Defense Advanced Research Projects AgencyTagged Content List

Network Technology

Relating to nodes in a connected architecture

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In areas lacking trustworthy communications infrastructure, deployed servicemembers rely on wireless devices to perform double duty: they not only provide access to the network; they are the network. Protocols for these networks require nodes to coordinate among themselves to manage resources, such as spectrum and power, and determine the best configurations to enable sharing of information. A problem with these protocols is that they implicitly trust all information shared about the security and operational state of each node, and the network as a whole. Consequently, inaccurate control or security information can quickly render the network unusable. This shortcoming could put productivity and mission success at risk as use of military wireless systems increases.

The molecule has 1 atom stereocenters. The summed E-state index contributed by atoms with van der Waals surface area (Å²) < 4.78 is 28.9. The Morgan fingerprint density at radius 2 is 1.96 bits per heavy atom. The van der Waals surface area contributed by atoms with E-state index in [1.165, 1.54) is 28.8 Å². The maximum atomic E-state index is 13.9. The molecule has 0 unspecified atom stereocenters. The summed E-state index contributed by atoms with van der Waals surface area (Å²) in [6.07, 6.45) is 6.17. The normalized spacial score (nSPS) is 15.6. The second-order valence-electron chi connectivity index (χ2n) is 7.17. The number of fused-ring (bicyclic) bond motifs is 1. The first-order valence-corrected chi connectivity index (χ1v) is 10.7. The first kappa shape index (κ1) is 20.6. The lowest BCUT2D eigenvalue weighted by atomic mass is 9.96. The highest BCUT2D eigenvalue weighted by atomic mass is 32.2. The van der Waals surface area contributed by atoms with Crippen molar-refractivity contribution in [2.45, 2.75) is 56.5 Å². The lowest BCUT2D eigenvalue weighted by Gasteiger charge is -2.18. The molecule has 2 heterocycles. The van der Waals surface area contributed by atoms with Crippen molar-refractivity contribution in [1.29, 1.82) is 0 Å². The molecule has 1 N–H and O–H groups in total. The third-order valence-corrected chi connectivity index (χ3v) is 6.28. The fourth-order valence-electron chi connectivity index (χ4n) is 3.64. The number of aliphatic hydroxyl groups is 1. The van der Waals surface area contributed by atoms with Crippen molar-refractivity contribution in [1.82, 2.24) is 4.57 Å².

The majority of work to develop and mature military wireless networks to date has focused on efficiency and stability in benign conditions. Insufficient attention has been paid to identifying and mitigating vulnerabilities arising from the new features being added to make these networks more efficient. Unfortunately, because of the focus on efficiency, the protocols that have been developed implicitly trust all information shared about the state of the nodes and the larger network. Consequently, when the information that is shared among these nodes is bad, the network quickly becomes unusable.